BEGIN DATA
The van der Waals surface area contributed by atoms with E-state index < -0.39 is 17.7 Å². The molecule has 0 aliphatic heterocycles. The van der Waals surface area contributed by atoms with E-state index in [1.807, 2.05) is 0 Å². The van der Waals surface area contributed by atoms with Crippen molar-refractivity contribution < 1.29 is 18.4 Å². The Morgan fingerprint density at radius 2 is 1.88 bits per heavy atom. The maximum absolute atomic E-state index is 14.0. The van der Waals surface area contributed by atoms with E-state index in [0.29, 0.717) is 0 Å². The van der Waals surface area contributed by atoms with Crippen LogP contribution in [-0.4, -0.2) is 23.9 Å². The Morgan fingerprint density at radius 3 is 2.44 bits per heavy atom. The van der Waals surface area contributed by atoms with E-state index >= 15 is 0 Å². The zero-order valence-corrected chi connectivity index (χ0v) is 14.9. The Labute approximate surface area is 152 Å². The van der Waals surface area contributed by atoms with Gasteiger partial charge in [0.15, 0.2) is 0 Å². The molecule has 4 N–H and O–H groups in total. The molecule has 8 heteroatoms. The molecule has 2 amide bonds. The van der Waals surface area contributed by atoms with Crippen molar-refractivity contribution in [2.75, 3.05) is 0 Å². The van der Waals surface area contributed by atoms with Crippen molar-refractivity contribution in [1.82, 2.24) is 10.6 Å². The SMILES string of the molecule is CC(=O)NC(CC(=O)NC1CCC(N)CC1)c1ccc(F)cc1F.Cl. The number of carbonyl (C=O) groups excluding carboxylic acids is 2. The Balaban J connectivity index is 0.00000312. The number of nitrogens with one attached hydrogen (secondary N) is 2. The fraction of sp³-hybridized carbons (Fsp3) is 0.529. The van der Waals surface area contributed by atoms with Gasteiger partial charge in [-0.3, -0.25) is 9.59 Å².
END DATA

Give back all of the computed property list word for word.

The van der Waals surface area contributed by atoms with E-state index < -0.39 is 17.7 Å². The molecule has 0 aliphatic heterocycles. The van der Waals surface area contributed by atoms with E-state index in [1.807, 2.05) is 0 Å². The van der Waals surface area contributed by atoms with Crippen molar-refractivity contribution < 1.29 is 18.4 Å². The Morgan fingerprint density at radius 2 is 1.88 bits per heavy atom. The maximum absolute atomic E-state index is 14.0. The van der Waals surface area contributed by atoms with E-state index in [0.29, 0.717) is 0 Å². The van der Waals surface area contributed by atoms with Crippen LogP contribution in [-0.4, -0.2) is 23.9 Å². The Morgan fingerprint density at radius 3 is 2.44 bits per heavy atom. The van der Waals surface area contributed by atoms with E-state index >= 15 is 0 Å². The zero-order valence-corrected chi connectivity index (χ0v) is 14.9. The Labute approximate surface area is 152 Å². The van der Waals surface area contributed by atoms with Gasteiger partial charge in [0.15, 0.2) is 0 Å². The molecule has 4 N–H and O–H groups in total. The molecule has 8 heteroatoms. The molecule has 2 amide bonds. The van der Waals surface area contributed by atoms with Crippen molar-refractivity contribution in [2.75, 3.05) is 0 Å². The van der Waals surface area contributed by atoms with Crippen molar-refractivity contribution in [1.82, 2.24) is 10.6 Å². The SMILES string of the molecule is CC(=O)NC(CC(=O)NC1CCC(N)CC1)c1ccc(F)cc1F.Cl. The number of carbonyl (C=O) groups excluding carboxylic acids is 2. The Balaban J connectivity index is 0.00000312. The number of nitrogens with one attached hydrogen (secondary N) is 2. The fraction of sp³-hybridized carbons (Fsp3) is 0.529. The van der Waals surface area contributed by atoms with Gasteiger partial charge in [-0.3, -0.25) is 9.59 Å².